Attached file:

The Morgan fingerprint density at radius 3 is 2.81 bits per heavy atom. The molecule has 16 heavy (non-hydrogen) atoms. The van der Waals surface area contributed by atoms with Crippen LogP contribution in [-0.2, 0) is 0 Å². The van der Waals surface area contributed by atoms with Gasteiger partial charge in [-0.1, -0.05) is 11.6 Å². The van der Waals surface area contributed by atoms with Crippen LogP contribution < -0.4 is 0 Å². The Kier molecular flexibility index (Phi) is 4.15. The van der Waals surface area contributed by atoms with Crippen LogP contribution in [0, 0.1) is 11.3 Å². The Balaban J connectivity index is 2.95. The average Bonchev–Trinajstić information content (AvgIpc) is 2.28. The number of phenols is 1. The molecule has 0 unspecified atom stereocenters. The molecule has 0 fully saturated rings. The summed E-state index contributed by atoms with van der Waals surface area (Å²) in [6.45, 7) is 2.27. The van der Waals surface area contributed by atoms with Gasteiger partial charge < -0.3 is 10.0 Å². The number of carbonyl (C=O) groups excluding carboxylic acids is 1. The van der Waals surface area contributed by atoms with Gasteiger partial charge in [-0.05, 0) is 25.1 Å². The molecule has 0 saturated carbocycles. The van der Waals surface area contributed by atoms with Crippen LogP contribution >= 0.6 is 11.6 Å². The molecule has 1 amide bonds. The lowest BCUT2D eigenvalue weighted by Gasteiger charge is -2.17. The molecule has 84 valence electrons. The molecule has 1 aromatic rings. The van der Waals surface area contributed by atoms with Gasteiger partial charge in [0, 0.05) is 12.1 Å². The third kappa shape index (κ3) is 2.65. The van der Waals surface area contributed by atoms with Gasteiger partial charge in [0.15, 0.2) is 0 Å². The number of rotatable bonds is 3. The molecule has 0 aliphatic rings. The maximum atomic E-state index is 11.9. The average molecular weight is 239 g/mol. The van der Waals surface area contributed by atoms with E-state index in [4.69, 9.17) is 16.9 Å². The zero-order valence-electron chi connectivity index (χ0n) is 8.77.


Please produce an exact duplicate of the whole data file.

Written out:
The Morgan fingerprint density at radius 3 is 2.81 bits per heavy atom. The molecule has 16 heavy (non-hydrogen) atoms. The van der Waals surface area contributed by atoms with Crippen LogP contribution in [-0.2, 0) is 0 Å². The van der Waals surface area contributed by atoms with Gasteiger partial charge in [-0.1, -0.05) is 11.6 Å². The van der Waals surface area contributed by atoms with Crippen LogP contribution < -0.4 is 0 Å². The Kier molecular flexibility index (Phi) is 4.15. The van der Waals surface area contributed by atoms with Crippen LogP contribution in [0, 0.1) is 11.3 Å². The Balaban J connectivity index is 2.95. The average Bonchev–Trinajstić information content (AvgIpc) is 2.28. The number of phenols is 1. The molecule has 0 unspecified atom stereocenters. The molecule has 0 fully saturated rings. The summed E-state index contributed by atoms with van der Waals surface area (Å²) in [6.45, 7) is 2.27. The van der Waals surface area contributed by atoms with Gasteiger partial charge < -0.3 is 10.0 Å². The number of carbonyl (C=O) groups excluding carboxylic acids is 1. The van der Waals surface area contributed by atoms with Gasteiger partial charge in [-0.05, 0) is 25.1 Å². The molecule has 0 saturated carbocycles. The van der Waals surface area contributed by atoms with Crippen LogP contribution >= 0.6 is 11.6 Å². The molecule has 1 amide bonds. The lowest BCUT2D eigenvalue weighted by Gasteiger charge is -2.17. The molecule has 84 valence electrons. The molecule has 1 aromatic rings. The van der Waals surface area contributed by atoms with Gasteiger partial charge in [0, 0.05) is 12.1 Å². The third kappa shape index (κ3) is 2.65. The van der Waals surface area contributed by atoms with Gasteiger partial charge in [0.15, 0.2) is 0 Å². The number of rotatable bonds is 3. The molecule has 0 aliphatic rings. The maximum atomic E-state index is 11.9. The average molecular weight is 239 g/mol. The van der Waals surface area contributed by atoms with E-state index in [4.69, 9.17) is 16.9 Å². The zero-order valence-electron chi connectivity index (χ0n) is 8.77.